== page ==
Higher interest rates generally help strengthen a country’s currency as they make it a more attractive place for global investors to park their money.
Higher interest rates overall weigh on the price of Gold because they increase the opportunity cost of holding Gold instead of investing in an interest-bearing asset or placing cash in the bank.
If interest rates are high that usually pushes up the price of the US Dollar (USD), and since Gold is priced in Dollars, this has the effect of lowering the price of Gold.
The Fed funds rate is the overnight rate at which US banks lend to each other. It is the oft-quoted headline rate set by the Federal Reserve at its FOMC meetings. It is set as a range, for example 4.75%-5.00%, though the upper limit (in that case 5.00%) is the quoted figure.
Market expectations for future Fed funds rate are tracked by the CME FedWatch tool, which shapes how many financial markets behave in anticipation of future Federal Reserve monetary policy decisions.
The Australian Dollar (AUD) recovers against the US Dollar (USD) on Monday, rising back up to a band of major Moving Averages in the 0.6700 zone. The Australian Dollar manages to shrug off downbeat data from its largest trading partner China, helped, perhaps, by a rise in Crude Oil prices, given Petroleum is the country’s second-largest export. The release of lower-than-expected US data in the form of the Chicago Purchasing Managers’ Index further fuels the rally.
AUD/USD trades in the lower 0.67s during the US session.
AUD/USD is in a sideways trend on both the long and medium-term charts. The February high at 0.7158 is a key hurdle, which if vaulted, will alter the outlook to one that is more bullish longer term.
Likewise, the 0.6458 low established in June is a key level for bears, which if breached decisively, would give the chart a more bearish overtone from a longer-term perspective.
Australian Dollar vs US Dollar: Weekly Chart
The confluence of moving averages (MA) close to 0.6700, made up of all the major SMAs – the 50-week, 50-day and 100-day – remains a key support and resistance level. The exchange rate is currently challenging this level from below after temporarily breaking below it on Friday.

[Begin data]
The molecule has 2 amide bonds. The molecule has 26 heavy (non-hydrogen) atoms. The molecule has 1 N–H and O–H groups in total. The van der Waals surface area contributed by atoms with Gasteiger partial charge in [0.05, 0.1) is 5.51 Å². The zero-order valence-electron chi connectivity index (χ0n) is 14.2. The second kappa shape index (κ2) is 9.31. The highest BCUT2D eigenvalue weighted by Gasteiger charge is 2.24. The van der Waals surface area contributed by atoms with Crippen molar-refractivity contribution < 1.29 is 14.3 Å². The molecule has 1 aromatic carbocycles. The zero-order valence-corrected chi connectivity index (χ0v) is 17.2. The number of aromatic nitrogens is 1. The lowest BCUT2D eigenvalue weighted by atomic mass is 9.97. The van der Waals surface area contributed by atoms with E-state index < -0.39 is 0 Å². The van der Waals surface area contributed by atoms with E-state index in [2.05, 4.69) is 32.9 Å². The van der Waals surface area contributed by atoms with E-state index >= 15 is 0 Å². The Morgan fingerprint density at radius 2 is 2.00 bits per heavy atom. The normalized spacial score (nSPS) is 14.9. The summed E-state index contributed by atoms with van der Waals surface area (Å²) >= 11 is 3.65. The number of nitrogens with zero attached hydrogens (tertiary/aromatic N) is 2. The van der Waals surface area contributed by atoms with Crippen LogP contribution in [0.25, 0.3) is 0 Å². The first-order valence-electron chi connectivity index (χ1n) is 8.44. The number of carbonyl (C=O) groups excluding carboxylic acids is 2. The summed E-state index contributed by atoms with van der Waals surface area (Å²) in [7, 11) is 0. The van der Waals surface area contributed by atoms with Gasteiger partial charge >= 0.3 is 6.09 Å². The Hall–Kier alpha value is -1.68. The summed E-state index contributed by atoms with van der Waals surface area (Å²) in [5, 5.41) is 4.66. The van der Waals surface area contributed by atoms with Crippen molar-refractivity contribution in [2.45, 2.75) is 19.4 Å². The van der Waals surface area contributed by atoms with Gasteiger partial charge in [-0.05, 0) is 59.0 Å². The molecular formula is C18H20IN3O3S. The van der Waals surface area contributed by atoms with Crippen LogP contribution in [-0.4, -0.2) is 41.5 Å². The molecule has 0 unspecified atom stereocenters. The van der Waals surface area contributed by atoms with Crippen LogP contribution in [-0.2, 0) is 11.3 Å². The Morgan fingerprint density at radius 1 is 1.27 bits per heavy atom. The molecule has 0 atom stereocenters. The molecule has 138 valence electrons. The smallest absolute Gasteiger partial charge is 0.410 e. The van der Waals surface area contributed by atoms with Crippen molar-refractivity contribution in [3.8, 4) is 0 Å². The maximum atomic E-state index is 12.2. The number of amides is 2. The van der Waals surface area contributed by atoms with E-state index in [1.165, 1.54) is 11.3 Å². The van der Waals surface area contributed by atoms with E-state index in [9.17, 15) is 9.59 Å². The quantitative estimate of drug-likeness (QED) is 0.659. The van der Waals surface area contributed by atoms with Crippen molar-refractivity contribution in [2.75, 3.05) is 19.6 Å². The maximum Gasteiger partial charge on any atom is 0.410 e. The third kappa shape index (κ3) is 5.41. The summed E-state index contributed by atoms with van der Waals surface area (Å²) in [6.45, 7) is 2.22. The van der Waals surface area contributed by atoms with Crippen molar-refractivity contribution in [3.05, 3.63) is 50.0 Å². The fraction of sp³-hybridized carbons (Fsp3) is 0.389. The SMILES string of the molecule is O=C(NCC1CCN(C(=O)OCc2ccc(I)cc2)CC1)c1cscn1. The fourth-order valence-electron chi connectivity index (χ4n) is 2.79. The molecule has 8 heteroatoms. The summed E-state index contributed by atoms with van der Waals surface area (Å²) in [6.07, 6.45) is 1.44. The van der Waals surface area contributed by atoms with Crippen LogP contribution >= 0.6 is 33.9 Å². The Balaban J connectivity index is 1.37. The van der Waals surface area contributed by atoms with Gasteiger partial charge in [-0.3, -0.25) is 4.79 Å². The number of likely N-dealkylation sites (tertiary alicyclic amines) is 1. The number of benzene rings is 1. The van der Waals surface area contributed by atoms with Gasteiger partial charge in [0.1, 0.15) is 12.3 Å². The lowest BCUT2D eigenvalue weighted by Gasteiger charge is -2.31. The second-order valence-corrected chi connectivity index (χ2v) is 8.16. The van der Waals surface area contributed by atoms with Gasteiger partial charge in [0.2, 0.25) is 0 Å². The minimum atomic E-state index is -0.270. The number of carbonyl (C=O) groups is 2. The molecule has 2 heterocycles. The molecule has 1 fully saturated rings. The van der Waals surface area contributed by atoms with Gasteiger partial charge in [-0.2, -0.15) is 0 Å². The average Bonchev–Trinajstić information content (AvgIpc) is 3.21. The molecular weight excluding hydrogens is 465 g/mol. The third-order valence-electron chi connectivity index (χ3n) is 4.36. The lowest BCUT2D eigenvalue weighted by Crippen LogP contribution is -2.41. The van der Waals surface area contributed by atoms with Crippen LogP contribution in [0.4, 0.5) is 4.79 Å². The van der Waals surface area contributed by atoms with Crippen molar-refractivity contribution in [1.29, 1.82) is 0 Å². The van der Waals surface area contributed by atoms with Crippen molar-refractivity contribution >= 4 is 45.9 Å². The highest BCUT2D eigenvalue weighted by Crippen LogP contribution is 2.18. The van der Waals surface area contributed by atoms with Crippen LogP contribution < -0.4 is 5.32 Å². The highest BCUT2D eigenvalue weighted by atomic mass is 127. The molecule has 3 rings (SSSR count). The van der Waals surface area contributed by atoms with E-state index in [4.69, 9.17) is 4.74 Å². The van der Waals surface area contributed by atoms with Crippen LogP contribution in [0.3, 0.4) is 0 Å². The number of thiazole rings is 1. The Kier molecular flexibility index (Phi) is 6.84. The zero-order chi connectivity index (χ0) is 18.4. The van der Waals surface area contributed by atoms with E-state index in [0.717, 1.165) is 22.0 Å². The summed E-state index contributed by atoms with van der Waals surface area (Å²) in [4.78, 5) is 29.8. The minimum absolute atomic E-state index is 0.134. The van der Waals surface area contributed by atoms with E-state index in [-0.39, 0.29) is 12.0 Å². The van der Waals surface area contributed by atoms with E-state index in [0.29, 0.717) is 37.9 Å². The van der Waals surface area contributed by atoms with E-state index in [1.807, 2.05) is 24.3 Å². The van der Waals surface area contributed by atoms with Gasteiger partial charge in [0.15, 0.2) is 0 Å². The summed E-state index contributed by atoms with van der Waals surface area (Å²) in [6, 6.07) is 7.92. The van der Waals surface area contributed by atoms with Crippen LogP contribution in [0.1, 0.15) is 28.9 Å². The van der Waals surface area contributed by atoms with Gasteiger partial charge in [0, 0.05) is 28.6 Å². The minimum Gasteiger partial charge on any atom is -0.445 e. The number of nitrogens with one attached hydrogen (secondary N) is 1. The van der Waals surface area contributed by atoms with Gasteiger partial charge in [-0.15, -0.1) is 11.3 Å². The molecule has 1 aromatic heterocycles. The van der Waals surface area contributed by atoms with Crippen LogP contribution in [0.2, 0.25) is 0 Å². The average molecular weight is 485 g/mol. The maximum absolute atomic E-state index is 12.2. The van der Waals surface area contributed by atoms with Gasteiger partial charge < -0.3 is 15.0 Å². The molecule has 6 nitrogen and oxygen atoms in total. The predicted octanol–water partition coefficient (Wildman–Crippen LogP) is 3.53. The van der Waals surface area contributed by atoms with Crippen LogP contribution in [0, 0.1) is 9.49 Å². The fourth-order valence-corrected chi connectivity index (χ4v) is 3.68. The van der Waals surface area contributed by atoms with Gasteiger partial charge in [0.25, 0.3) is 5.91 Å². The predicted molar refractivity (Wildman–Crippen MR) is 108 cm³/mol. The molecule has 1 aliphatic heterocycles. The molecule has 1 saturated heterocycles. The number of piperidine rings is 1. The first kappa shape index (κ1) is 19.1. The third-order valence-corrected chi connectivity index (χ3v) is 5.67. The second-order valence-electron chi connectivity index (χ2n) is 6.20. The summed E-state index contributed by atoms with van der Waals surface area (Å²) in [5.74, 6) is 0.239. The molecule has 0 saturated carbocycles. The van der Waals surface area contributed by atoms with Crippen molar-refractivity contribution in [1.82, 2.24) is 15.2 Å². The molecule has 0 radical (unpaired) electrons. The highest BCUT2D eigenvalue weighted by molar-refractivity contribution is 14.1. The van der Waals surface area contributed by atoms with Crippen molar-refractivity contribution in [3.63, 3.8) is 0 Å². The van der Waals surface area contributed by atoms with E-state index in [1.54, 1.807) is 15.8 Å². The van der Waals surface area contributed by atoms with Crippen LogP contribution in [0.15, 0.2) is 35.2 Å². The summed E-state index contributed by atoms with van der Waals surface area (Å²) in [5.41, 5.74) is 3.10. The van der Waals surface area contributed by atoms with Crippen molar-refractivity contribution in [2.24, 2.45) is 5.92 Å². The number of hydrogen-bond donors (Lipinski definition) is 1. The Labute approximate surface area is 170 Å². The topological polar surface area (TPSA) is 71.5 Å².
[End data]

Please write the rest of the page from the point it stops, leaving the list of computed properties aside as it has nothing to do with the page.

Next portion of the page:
Australian Dollar vs US Dollar: Daily Chart
Whether the break was decisive is questionable – Friday’s candlestick is long and red but the close was not as close to the low as would be desirable for a really bearish signal. Nevertheless, it did cleanly breach the level.
With last week’s move down it is possible price may have completed a Measured Move pattern or three wave ABC correction (see labels on daily chart), where waves A and C are of similar length. If so, it is not surprising Monday is showing a reversal higher, although for how long the up move will last, it is impossible to tell.
On Monday price has recovered back up to the 0.6700 area and the cordon of MAs. It would require a decisive break above this level to reinvigorate short-term bullish hopes. Otherwise, the exchange rate has every chance of recapitulating and continuing last week’s bearish tone lower. A break below Friday’s 0.6623 low would revive the short-term downtrend.
Because the pair is in a sideways trend on the higher time-frame charts, the probabilities do not favor one scenario over another – nor is the Relative Strength Index (RSI) providing much insight on either timeframe.
A break below the 0.6623 lows, however, would probably indicate a continuation down to 0.6600 and the June lows, after which a continuation down to the May lows at 0.6460, could be quite possible.